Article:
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Today’s headline is a partial quote from Tony award-winning songwriter Oscar Hammerstein, who said, “A bell’s not a bell ’til you ring it. A song’s not a song ’til you sing it. Love in your heart wasn’t put there to stay. Love isn’t love ’til you give it away!”

Tomorrow: Chapter 41 wraps up with future plans for the belfry. Read about them here.

Ring my bell, ding-dong-ding

Our story so far: After moving into the old Methodist church we had converted into a home, we mounted repairs to the belfry with the intention of ringing the bell, which had sat silent for some time because parts of the tower were rotted.

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wrapped pilings
That’s a wrap.

The following day, You-Can-Call-Me-Al and Reroofer climbed back up into the belfry to wrap the now heftier pilings in waterproof net. And as long as he was up there, You-Can-Call-Me-Al decided to test the heft by ringing the bell.

If you can’t find it on Amazon or eBay, you don’t need it.

Reroofer rang the bell when he was repairing the roof beneath it the previous fall, but he did it carefully and by hitting the stationary bell. Now, You-Can-Call-Me-Al stood on the ledge of the bell tower, grabbed the circular crank and pulled (this is the mechanism to which a rope is usually tied—we removed the worn-out old rope intending to replace it with a new one of impressive diameter). The bell swung, and the clapper made contact.

Tyler and I stood on the ground, watching to see if the tower swayed. Standing on the tower and confident of his work, You-Can-Call-Me-Al assured us it was solid.

He rang the bell wildly.

The tower stood immovable.

Our bell sounded full and melodious. It was lovely. I watched, smiling widely.

A passersby on a nearby sidewalk asked me if we planned to ring the bell at three o’clock in the morning. Maybe she was worried.

“No,” I said. “But maybe at midnight on New Year’s Eve.”

“That would be OK,” she said.

OK? That would be awesome!

You-Can-Call-Me-Al tested our bell a few more times. No police showed up, so the neighbors must have been either happy to hear it or willing to bear it.

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Tomorrow: You-Can-Call-Me-Al shouldn’t have all the fun. Read about our first bell-ringing here.

Teamwork makes the dream work

Our story so far: Having moved into the old Methodist church we’d renovated into our home, my husband Tyler worked to make the belfry winter-ready.

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lumber delivery
Oh, happy day!

A nice, warmish day in September, Day Three of the belfry reconstruction project dawned with a lumber delivery. A truck with a crane dropped a literal ton of lumber in our back yard, most of it for building the garage but some of it for the belfry.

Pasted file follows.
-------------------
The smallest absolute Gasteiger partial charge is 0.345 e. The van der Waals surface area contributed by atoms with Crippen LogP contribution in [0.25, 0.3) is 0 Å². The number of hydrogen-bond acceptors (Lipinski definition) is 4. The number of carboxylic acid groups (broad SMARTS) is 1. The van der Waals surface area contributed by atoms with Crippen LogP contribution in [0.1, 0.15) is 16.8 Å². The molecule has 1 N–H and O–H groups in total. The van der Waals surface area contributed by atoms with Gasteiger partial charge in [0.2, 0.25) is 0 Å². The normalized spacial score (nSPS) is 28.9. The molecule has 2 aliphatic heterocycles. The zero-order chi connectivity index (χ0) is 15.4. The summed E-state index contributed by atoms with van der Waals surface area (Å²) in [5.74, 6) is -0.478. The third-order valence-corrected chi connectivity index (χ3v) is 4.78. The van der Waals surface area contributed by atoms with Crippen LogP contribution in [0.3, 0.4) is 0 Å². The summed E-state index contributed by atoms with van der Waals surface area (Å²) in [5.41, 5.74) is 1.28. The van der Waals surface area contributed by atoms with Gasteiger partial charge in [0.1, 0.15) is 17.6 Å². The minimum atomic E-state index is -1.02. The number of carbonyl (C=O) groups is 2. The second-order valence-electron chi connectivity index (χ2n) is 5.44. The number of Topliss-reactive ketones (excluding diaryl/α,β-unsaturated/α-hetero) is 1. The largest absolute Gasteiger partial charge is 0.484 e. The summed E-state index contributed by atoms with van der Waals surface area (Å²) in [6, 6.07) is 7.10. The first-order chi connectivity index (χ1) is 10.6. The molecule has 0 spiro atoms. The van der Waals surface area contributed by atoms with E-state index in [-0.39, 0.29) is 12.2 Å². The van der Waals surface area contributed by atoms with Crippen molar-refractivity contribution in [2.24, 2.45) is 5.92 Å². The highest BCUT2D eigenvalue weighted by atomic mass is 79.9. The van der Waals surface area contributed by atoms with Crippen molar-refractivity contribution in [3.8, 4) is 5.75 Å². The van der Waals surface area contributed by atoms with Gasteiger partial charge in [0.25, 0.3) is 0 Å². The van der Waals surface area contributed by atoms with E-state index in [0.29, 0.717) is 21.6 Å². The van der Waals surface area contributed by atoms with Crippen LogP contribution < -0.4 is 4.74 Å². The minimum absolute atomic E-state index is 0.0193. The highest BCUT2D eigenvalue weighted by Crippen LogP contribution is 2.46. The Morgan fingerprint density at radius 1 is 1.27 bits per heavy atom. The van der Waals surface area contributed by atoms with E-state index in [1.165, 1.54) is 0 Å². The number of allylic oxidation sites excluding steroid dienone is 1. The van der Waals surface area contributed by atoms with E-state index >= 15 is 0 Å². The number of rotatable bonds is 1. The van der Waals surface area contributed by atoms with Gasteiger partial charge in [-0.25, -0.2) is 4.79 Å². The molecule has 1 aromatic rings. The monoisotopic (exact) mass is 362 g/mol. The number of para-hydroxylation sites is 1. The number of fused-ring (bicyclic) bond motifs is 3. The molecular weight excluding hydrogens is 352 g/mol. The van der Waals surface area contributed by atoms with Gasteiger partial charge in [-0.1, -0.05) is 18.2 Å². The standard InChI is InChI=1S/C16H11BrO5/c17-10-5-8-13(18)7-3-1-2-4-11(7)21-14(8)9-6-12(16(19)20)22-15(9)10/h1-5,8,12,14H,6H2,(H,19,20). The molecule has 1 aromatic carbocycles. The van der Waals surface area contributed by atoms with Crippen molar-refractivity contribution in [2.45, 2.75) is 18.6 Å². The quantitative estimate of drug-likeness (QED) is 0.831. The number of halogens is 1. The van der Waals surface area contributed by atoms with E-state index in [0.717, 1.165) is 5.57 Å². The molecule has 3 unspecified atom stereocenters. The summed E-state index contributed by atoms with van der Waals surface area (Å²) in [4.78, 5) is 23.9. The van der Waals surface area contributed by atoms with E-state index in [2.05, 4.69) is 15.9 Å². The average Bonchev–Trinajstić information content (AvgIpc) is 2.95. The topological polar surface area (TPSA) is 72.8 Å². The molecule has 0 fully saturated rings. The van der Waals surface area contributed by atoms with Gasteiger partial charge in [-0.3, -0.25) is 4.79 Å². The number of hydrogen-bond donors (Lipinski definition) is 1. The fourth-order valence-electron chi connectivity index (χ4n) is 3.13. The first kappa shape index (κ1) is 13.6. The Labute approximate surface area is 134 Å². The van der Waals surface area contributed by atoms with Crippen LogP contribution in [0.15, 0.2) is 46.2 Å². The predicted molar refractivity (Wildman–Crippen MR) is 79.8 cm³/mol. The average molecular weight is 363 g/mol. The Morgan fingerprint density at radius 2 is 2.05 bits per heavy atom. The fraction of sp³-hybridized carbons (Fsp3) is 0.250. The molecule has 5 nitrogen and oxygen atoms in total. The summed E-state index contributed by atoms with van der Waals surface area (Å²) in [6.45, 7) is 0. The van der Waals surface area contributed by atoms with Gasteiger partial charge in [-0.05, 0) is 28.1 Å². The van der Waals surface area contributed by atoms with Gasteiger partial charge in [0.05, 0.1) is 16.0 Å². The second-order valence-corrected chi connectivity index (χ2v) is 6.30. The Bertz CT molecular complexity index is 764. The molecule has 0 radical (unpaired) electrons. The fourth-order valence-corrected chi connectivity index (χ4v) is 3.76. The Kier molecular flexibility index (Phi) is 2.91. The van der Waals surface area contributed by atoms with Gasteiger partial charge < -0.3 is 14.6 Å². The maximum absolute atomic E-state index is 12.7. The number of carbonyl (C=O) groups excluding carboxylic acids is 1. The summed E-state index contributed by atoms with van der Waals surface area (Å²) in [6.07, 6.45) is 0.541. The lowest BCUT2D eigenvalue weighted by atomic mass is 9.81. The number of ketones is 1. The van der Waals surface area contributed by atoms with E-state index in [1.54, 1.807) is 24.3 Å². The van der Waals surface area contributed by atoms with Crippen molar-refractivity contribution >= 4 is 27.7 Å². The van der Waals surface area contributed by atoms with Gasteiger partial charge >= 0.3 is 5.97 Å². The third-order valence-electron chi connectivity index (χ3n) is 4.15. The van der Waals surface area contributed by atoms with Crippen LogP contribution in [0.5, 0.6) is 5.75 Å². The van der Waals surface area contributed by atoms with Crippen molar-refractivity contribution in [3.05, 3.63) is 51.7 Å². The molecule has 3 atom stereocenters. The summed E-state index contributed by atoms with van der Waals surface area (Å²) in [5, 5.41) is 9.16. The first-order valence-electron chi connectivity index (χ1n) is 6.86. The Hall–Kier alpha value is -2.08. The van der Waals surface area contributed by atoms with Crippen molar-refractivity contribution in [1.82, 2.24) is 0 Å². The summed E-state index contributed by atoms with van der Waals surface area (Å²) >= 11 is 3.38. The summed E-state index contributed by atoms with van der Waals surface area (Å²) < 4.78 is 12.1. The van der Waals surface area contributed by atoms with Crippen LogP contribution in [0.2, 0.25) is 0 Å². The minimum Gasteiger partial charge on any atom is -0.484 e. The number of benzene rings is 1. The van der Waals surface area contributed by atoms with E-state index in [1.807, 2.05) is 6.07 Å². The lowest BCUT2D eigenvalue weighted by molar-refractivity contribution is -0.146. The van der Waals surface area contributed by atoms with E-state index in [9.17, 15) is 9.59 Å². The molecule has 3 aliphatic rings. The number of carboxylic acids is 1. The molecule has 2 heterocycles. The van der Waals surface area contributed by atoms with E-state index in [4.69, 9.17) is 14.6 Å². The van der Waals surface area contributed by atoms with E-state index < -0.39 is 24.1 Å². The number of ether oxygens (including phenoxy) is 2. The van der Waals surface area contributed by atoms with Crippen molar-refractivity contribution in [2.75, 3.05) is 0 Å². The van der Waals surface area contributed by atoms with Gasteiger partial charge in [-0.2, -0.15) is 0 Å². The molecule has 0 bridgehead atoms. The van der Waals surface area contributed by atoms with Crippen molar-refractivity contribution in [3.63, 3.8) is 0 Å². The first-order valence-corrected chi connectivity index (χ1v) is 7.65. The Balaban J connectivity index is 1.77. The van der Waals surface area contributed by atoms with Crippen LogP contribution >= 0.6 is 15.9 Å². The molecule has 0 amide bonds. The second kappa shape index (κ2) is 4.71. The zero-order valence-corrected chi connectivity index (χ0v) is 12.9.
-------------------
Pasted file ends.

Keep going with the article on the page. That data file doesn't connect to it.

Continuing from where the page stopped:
The goal of the day was to sheath the eight pilings of the belfry with new lumber, thereby reinforcing them and adding back the strength sapped by decades of weather and animals.

belfry four men
Coming right up! Tyler and St. Johnny on the ground, You-Can-Call-Me-Al and Reroofer up top.
belfry bricklayer wheel
This is a little blurry, but it’s probably because You-Can-Call-Me-Al working on that ledge was making me nervous. You can see the bricklayer’s pulley hanging off that horizontal board.

This was a four-man job. You-Can-Call-Me-Al was Nail Man. Standing on the narrow ledge outside the bell tower with a nail gun, he called measurements down to Tyler. Tyler was Cut Man. He cut lengths of wood with a table saw on the ground. He then attached these pieces of lumber to a rope on a bricklayer’s wheel acquired and installed by You-Can-Call-Me-Al. You-Can-Call-Me-Al pulled up the planks and attached them at the top of the pilings. Meanwhile, Reroofer was the Middle Man. He stood on the ladder all day attaching the planks inside the belfry. St. Johnny helped Tyler on the ground and frequently ran smaller items and tools that couldn’t be hoisted up to the second-floor, where Reroofer retrieved them.

At some point in the afternoon, Tyler sent me to the hardware store to buy more bolts, enormous pieces of metal bigger and longer than my fingers. I paid more for each bolt than I would have for most fancy drinks at Starbucks. These were substantial fasteners that meant business.

belfry close up of piling
This is an inside view of a sheathed piling. You can see one of those $4.50 bolts in the center there.

None of the men sat for more than a few minutes all day. You-Can-Call-Me-Al balanced on the narrow ledge, Reroofer stood on a ladder, Tyler maneuvered mighty planks on the ground and St. Johnny scurried around, picking up after them.

Four o’clock, the customary quitting time, came and went. Five o’clock came and went. These guys had a system going, and they were determined to finish the job. Six o’clock, and my stomach rumbled. Even I, who had been sitting at a desk most of the day handling arcane paperwork, was hungry.

The men wrapped things up about half past six. All eight pilings now sported new sheathing all the way around. The belfry had a new-car smell about it.

I attended an evening class nearby and returned an hour later. I found evidence that Tyler had fixed himself his favorite comfort food—macaroni and cheese—and I peeked in the bedroom: Tyler was snoring softly.

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Tomorrow: Ring my bell. Here it here.